Unless Congress acts, chain-restaurant workers and local entrepreneurs, among many others, will be losing jobs and opportunities. The cause is an Obama-era labor rule known as the “joint employer standard.”

Ben Gitis of the American Action Forum was absolutely on target in his op-ed today explaining the harm that this rule causes. As I wrote here on the same subject in June, the Obama rule applies burdensome labor laws and liabilities directly even to businesses who exert only indirect oversight of workers covered by those laws.

The Obama changes were seen as an attempt to encourage workers to unionize — a step that unions sought because they are rapidly losing members and relevance. But the odds that employees of local franchises will unionize anyway are slim, rule or no rule. It's just not practical for a temporary burger joint employee in Texas, for example, to find common cause, common conditions, or common interests with burger joint employees in New York.

Without delving too deeply again into how this hurts the economy (both columns linked above do so at some length), the key takeaway was provided by Gitis:

“Since the NLRB introduced the broadened joint employer standard, growth in hotel franchise jobs has nearly halted, causing job growth in the entire hotel industry to slow. And there is no reason this effect is limited to hotel franchises. In 2017, franchises employed 8.6 million workers, representing 7 percent of private sector payroll workers. The broadened joint employer standard could ultimately cost 1.7 million franchise jobs over the next decade.”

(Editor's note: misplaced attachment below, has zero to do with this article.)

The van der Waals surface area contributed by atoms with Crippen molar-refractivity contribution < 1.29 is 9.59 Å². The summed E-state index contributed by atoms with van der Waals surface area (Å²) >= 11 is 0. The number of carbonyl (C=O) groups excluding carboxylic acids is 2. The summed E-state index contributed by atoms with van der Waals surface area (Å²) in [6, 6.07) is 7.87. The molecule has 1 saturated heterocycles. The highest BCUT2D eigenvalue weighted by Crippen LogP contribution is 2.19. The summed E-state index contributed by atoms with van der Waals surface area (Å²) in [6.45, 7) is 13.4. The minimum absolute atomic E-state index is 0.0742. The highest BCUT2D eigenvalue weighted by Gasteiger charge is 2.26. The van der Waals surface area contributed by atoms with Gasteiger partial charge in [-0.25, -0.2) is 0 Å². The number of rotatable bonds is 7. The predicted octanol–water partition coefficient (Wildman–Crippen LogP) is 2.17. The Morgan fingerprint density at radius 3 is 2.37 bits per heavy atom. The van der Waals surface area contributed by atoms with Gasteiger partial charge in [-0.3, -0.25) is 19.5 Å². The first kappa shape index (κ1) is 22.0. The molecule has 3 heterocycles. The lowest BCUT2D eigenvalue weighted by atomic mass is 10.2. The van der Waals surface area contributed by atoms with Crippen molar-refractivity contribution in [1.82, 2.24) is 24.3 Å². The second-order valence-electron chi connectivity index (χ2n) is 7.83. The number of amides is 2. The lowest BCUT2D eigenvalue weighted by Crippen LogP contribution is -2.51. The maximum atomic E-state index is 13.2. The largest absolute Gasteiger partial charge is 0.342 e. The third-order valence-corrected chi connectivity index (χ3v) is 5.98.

As Gitis explains, even if though National Labor Relations Board wants to revert to the old, more sensible standard, the required, formal rule-making process could take two years, dampening an entire economic sector in the meantime.

The question is, what can be done about it?

This is why we have a Congress. The good news is that the House, in bipartisan fashion, fairly easily passed a bill this year, the Save Local Business Act by Rep. Bradley Byrne, R-Ala., which would reinstate the pre-Obama rule.

The Senate, though, unable easily to round up the 60 votes needed to overcome a potential filibuster, dithered. The bill never even came close to receiving floor consideration.

That should not, however, be the end of the story. Congressional leaders, especially working in a House-Senate “conference committee,” can add a small, discrete policy change — known on Capitol Hill as a policy “rider” — to an appropriations bill. If the bill is seen as “must pass” piece of legislation, and if the bill contains significant agreements on much bigger issues, then senators who object to the small labor-law provision aren’t likely to buck their party’s leadership to filibuster the whole bill just for the sake of this one provision.

Congress right now is wrangling over a huge spending bill to fund seven of the 12 usual parts of the discretionary budget for 2019. It’s true that the Labor Department already is one of the five whose funding has been signed into law — but no rule completely prohibits a policy rider for an already-funded department to be added to bills financing other parts of government.

Congressional leaders often slip such riders into major spending bills at the last moment. In this case, it would be perfectly legitimate, because the National Labor Relations Board already signaled it would change the rule and was unable to do so only because of a technicality. The Obama joint-employer rule always contradicted what most analysts interpreted as Congress’ original intent, anyway — so adding a policy rider here wouldn’t be a sneak attack but a just reassertion of Congress’ authority.

Therefore, as a simple state to jump-start a struggling part of the American economy, congressional leaders should attach the Save Local Business Act to the major spending bill now being negotiated. To do otherwise, as Gitis wrote, “undermines a massive and highly valuable portion of the economy.”